Still, some critics of Tuesday’s decision say that the model survey was a useful way to gauge interest. They suggest that offering it as part of course registration, instead of by e-mail, might have dealt with the no-response issue.In addition, they worry that the new rule will push more schools to use proportionality as the best defense against a lawsuit.“What it boils down to is flexibility,” says Eric Pearson, chairman of the College Sports Council, who says he sees proportional compliance as little more than a quota system. In particular, he cites historically black colleges – where women often outnumber men 2 to 1 – as having a hard time with proportionality. And he worries about the lack of recourse that men have when their sports are cut, as was the case with the men’s wrestling team at Delaware State University two years ago. (The women’s equestrian team, eliminated at the same time, was restored following a lawsuit, but the wrestling team stayed on the chopping block.)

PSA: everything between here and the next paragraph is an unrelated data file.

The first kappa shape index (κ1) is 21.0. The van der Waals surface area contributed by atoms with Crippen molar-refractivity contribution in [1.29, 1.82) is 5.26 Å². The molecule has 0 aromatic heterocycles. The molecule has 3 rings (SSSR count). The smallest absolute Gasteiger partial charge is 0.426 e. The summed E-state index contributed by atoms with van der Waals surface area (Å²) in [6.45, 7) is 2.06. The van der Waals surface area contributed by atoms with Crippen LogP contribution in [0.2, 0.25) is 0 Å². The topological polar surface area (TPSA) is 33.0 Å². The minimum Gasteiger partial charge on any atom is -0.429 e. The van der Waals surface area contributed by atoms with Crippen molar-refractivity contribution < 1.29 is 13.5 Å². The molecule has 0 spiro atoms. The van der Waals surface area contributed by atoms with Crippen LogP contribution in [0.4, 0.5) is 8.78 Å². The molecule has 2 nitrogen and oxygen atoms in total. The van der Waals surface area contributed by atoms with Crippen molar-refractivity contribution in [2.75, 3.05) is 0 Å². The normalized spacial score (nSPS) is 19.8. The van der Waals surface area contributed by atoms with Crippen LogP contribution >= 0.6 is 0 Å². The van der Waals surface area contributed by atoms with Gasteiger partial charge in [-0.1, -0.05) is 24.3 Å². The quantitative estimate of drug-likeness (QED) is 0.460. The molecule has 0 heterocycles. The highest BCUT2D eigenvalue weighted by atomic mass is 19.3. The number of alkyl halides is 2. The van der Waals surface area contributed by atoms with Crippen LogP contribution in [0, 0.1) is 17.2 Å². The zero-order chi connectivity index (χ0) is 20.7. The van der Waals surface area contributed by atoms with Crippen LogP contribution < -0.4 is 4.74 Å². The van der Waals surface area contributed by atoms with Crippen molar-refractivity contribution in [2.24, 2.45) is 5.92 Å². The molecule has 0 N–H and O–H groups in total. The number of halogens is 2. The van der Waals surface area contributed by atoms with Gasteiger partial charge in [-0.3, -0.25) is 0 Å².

We should also thank Penny Starr, a reporter for CNS News Service, for giving the CSC some space to rebut Vice President Biden and Education Secretary Arne Duncan. The same goes for WSJ law blogger Ashby Jones as well as Walter Olson at Overlawyered.com.